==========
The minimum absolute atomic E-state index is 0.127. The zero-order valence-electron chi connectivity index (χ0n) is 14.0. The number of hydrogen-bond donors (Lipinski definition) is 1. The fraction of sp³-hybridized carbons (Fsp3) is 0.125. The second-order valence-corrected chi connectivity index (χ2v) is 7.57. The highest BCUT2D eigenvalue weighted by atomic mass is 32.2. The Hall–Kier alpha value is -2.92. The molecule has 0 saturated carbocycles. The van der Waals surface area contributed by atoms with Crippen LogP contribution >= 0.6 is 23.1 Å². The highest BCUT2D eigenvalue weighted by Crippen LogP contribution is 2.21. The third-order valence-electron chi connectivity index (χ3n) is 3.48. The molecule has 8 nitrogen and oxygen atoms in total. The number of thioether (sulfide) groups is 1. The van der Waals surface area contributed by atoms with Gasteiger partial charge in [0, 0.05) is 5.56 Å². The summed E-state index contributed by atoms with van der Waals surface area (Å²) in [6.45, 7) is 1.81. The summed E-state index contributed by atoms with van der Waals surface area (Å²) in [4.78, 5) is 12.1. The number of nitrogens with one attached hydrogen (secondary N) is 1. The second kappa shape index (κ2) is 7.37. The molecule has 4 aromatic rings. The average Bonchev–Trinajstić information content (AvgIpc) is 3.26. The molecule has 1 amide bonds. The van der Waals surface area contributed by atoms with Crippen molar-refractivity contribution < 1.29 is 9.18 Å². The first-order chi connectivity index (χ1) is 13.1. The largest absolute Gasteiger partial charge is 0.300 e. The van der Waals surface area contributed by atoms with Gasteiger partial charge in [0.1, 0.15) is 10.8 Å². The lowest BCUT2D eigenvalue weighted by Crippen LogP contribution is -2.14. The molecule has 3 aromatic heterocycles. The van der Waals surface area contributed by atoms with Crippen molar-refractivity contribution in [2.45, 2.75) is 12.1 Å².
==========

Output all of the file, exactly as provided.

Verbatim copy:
The minimum absolute atomic E-state index is 0.127. The zero-order valence-electron chi connectivity index (χ0n) is 14.0. The number of hydrogen-bond donors (Lipinski definition) is 1. The fraction of sp³-hybridized carbons (Fsp3) is 0.125. The second-order valence-corrected chi connectivity index (χ2v) is 7.57. The highest BCUT2D eigenvalue weighted by atomic mass is 32.2. The Hall–Kier alpha value is -2.92. The molecule has 0 saturated carbocycles. The van der Waals surface area contributed by atoms with Crippen LogP contribution >= 0.6 is 23.1 Å². The highest BCUT2D eigenvalue weighted by Crippen LogP contribution is 2.21. The third-order valence-electron chi connectivity index (χ3n) is 3.48. The molecule has 8 nitrogen and oxygen atoms in total. The number of thioether (sulfide) groups is 1. The van der Waals surface area contributed by atoms with Gasteiger partial charge in [0, 0.05) is 5.56 Å². The summed E-state index contributed by atoms with van der Waals surface area (Å²) in [6.45, 7) is 1.81. The summed E-state index contributed by atoms with van der Waals surface area (Å²) in [4.78, 5) is 12.1. The number of nitrogens with one attached hydrogen (secondary N) is 1. The second kappa shape index (κ2) is 7.37. The molecule has 4 aromatic rings. The average Bonchev–Trinajstić information content (AvgIpc) is 3.26. The molecule has 1 amide bonds. The van der Waals surface area contributed by atoms with Crippen molar-refractivity contribution < 1.29 is 9.18 Å². The first-order chi connectivity index (χ1) is 13.1. The largest absolute Gasteiger partial charge is 0.300 e. The van der Waals surface area contributed by atoms with Gasteiger partial charge in [0.1, 0.15) is 10.8 Å². The lowest BCUT2D eigenvalue weighted by Crippen LogP contribution is -2.14. The molecule has 3 aromatic heterocycles. The van der Waals surface area contributed by atoms with Crippen molar-refractivity contribution in [2.45, 2.75) is 12.1 Å².